The UAE enjoys support from many countries for its legitimate cause, including Iran’s allies, Russia and China. Since December of last year, the joint statement of the China-Gulf Cooperation Council summit in Riyadh included a clause supporting the UAE’s efforts to reach a peaceful solution to the issue of the three islands.

In addition, the final statement of the sixth ministerial meeting of the strategic dialogue between the GCC and Russia on July 10 last year called for resolving the issue of the three islands in the Gulf through “bilateral negotiations or the International Court of Justice, according to international law and the United Nations Charter.” This statement provoked a strong reaction from Iran, which considered it a significant setback from its allies.

Iran’s Foreign Ministry also summoned the Russian ambassador to Tehran, Alexey Dedov, in protest of Moscow’s explicit support for the UAE’s claims to the islands. It expressed the Islamic Republic’s “firm objection to the content of the statement,” calling for Russia to correct its position on this matter.

Iran then launched a media campaign in its newspapers, indicating its shock at the position of its allies. The joint statement of the Gulf Cooperation Council and Russia in support of the UAE’s claims to the three islands topped the headlines and media outlets in Iran. The reformist newspaper “Ham Mihan” wrote: “After China, it is Russia’s turn today to support the positions of the Gulf Cooperation Council regarding Iran’s three islands, completely ignoring its common interests with Iran. Given Iran’s rapprochement with Russia, it was expected that Moscow would not doubt the unity of Iran’s territory.”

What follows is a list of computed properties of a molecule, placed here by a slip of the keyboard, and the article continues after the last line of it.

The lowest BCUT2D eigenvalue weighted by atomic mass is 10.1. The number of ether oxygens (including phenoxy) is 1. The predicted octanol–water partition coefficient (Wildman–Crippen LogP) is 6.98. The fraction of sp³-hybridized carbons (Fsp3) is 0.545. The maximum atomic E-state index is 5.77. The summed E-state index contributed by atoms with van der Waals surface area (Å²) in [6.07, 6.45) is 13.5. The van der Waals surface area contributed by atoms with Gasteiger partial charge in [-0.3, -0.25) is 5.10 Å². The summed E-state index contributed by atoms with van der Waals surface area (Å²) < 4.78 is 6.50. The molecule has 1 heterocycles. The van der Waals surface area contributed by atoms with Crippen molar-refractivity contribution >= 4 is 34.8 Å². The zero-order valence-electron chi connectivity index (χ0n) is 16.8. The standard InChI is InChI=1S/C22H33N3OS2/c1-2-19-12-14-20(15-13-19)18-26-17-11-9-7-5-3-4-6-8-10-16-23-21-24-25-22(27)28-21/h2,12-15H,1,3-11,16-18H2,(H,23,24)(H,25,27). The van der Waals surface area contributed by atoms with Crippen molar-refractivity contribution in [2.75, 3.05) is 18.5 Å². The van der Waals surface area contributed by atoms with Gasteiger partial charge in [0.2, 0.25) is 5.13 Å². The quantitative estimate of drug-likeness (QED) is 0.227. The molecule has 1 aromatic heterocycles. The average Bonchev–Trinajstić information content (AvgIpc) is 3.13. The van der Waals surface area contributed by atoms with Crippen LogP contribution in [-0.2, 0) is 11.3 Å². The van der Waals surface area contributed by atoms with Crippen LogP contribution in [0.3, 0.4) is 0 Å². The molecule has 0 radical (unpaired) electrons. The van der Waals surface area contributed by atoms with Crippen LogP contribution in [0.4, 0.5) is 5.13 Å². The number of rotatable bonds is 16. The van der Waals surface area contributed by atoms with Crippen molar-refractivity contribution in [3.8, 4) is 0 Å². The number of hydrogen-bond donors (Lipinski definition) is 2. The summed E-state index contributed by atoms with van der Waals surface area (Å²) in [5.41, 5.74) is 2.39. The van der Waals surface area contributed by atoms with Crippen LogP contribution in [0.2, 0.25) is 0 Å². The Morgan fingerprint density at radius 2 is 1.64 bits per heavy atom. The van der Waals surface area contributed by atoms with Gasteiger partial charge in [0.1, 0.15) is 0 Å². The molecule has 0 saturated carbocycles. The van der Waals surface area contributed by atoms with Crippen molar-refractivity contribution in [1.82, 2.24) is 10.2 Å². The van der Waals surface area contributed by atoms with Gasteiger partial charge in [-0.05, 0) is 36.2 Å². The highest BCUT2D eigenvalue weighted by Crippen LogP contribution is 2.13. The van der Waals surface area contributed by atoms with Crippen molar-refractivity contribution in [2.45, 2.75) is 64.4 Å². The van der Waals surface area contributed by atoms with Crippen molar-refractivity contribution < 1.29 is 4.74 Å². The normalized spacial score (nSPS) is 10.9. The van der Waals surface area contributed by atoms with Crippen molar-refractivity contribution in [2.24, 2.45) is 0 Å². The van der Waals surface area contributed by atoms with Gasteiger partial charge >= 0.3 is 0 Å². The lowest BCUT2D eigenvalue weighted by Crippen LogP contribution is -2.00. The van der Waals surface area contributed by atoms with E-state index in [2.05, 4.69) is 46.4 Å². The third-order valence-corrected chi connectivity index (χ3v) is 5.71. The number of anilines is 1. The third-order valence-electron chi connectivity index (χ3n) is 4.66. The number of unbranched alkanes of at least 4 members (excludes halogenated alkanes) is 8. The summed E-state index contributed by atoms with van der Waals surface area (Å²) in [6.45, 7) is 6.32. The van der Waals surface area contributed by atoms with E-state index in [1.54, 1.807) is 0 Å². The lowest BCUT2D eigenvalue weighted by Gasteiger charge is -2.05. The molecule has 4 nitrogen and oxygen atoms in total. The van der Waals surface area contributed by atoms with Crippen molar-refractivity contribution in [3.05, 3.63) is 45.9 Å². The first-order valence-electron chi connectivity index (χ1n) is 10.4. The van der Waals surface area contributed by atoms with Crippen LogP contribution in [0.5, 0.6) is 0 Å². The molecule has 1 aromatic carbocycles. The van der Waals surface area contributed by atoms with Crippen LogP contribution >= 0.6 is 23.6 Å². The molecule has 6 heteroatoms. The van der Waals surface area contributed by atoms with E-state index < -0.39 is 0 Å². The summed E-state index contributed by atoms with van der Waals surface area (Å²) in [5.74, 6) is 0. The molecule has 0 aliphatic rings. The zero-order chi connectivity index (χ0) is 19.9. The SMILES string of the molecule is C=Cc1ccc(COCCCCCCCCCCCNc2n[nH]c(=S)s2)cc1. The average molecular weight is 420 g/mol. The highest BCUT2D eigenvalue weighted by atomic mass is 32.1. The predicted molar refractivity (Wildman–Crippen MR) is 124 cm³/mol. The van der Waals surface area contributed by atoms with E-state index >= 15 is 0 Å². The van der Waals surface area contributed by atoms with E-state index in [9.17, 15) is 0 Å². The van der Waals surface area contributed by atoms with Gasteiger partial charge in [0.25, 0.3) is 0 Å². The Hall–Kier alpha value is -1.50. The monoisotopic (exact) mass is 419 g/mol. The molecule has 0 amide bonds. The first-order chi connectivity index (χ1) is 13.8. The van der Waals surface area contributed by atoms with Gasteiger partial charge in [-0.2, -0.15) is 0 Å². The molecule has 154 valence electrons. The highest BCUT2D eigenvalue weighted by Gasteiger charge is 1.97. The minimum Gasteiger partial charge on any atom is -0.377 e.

The reformist newspaper “Shargh” also said, “Russia is not a reliable strategic ally, as it has repeatedly shown that it can bypass tactical cooperation based on its national interests and sometimes take different, if not conflicting, steps from the interests of other active parties.”

On the other hand, the moderate newspaper “Donya-e-Eqtesad” wrote: “We must update our strategies and adapt to new circumstances in the regional domain. A sensitive issue like the three islands, which has been a point of contention between Iran and the UAE and other GCC member states, will shift from a regional issue to one involving major powers, with Russia and China joining the confrontation.”

Iran continues to violate the UAE’s sovereignty over the islands. In September 2022, the Iranian judiciary announced the issuance of official ownership documents for the Greater Tunb, Lesser Tunb, and Abu Musa islands, stating that these three islands are now within the Iranian land registries as state-owned lands with official and legal ownership documents.

In May 2021, the commander of the naval forces of the Iranian Revolutionary Guard, Admiral Ali Reza Tangsiri, announced Iran’s plans to establish housing on the UAE’s three islands and create job opportunities there, with the intention of populating these islands, based on orders from Iran’s Supreme Leader Ali Khamenei.

British government documents covering the period from the early nineteenth century until 1962 and official correspondence between the rulers of the Qawasim tribes and the British political resident indicate that ownership of these islands belongs to “the Arab Qawasim tribe governed by the rulers of Sharjah and Ras Al Khaimah.”

Since the early eighteenth century, the three islands were used by the Qawasim tribes and their loyalists for farming, pearling, diving, and seasonal activities, while Abu Musa and Greater Tunb were inhabited by generations of subjects of the rulers of Sharjah and Ras Al Khaimah.

Show More

Related Articles

Back to top button
Verified by MonsterInsights